TimeGun Post-Mortem

I very recently had the idea to stop trying to hammer away at larger projects that I'm not prepared for and focus on jamming for awhile. I did the Ludum Dare that week and the action-platformer game that my team built I got an itch to build an action game myself. When I found out the theme for this jam, I knew very quickly that I wanted to make a game where your bullets traveled into the future, to the chagrin of the player. The very premise of the game was frustrating and weird so that's how I expected development to unfold. I wasn't wrong. I put more consecutive ass-in-chair hours on this project than I have in recent memory, but as fun as the game was to make, I get that it isn't all that fun to play. My only aim was to make sure that, in spite of the mechanic working against the player, the game was still beatable. With a little bit of patience and practice, it is. For those that have the 'Flight' instinct and take the right turn at the right time, could potentially beat it in one go. Any difficulty in this game is a direct result of the core mechanic violating player interest. Though I have mixed feelings about the direction I chose to go in with the overall design, I am very proud of having written my very first, semi-working AI. Enemies don't activate until you get close, they don't instigate their walk cycle if they're too close. The edges are rough, but you can see the shape and that's more than I've ever been able to say. Altogether, I got what I was looking for out of the jam. Probably more. And I'm happy with the game I ended with. I hope you can find some enjoyment in it as well.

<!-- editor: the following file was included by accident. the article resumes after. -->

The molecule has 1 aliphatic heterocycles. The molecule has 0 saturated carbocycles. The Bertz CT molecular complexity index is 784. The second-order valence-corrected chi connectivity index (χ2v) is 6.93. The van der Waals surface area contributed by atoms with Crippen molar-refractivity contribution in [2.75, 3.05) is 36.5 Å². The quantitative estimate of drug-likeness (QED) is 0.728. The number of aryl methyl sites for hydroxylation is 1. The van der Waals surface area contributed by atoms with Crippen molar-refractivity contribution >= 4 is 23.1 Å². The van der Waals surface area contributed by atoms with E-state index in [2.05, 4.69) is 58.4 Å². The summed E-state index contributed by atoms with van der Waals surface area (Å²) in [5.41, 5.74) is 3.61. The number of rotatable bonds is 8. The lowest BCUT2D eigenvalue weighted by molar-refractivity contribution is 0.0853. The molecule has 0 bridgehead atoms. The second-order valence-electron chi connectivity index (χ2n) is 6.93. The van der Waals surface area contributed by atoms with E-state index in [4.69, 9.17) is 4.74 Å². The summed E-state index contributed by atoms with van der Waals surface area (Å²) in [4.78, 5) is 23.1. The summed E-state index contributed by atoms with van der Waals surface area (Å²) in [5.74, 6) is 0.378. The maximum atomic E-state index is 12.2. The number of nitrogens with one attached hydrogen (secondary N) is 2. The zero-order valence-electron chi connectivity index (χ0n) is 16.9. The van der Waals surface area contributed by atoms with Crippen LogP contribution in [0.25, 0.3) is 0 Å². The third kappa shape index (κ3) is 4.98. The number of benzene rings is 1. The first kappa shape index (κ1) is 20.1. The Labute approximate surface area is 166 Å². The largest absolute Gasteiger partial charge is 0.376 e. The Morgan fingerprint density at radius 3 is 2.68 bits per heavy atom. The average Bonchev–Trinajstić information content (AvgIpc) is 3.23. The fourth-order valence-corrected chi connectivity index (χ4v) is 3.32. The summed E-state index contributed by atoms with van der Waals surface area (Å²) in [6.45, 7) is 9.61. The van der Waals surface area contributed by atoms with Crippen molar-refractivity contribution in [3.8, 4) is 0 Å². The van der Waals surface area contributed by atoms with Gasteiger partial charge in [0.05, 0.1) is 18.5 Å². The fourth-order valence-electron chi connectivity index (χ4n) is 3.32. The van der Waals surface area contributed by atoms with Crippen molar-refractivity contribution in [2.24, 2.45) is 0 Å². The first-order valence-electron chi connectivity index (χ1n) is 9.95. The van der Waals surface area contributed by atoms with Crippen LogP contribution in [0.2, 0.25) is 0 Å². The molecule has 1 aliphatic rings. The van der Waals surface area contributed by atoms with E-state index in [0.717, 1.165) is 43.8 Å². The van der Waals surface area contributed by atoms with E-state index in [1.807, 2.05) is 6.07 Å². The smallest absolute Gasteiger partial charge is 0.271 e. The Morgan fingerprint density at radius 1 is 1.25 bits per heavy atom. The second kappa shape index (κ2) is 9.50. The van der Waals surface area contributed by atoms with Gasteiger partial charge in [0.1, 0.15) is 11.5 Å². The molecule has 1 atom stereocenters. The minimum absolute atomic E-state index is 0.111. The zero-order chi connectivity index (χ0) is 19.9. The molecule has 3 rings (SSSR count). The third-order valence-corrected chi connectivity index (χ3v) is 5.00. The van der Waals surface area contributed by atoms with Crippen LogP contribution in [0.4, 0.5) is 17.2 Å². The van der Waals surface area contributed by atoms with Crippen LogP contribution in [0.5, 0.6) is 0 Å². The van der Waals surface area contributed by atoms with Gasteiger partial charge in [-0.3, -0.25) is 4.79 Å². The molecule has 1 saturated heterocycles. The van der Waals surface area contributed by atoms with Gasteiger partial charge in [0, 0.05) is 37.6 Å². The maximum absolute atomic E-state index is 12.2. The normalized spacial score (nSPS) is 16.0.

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May 01, 2018

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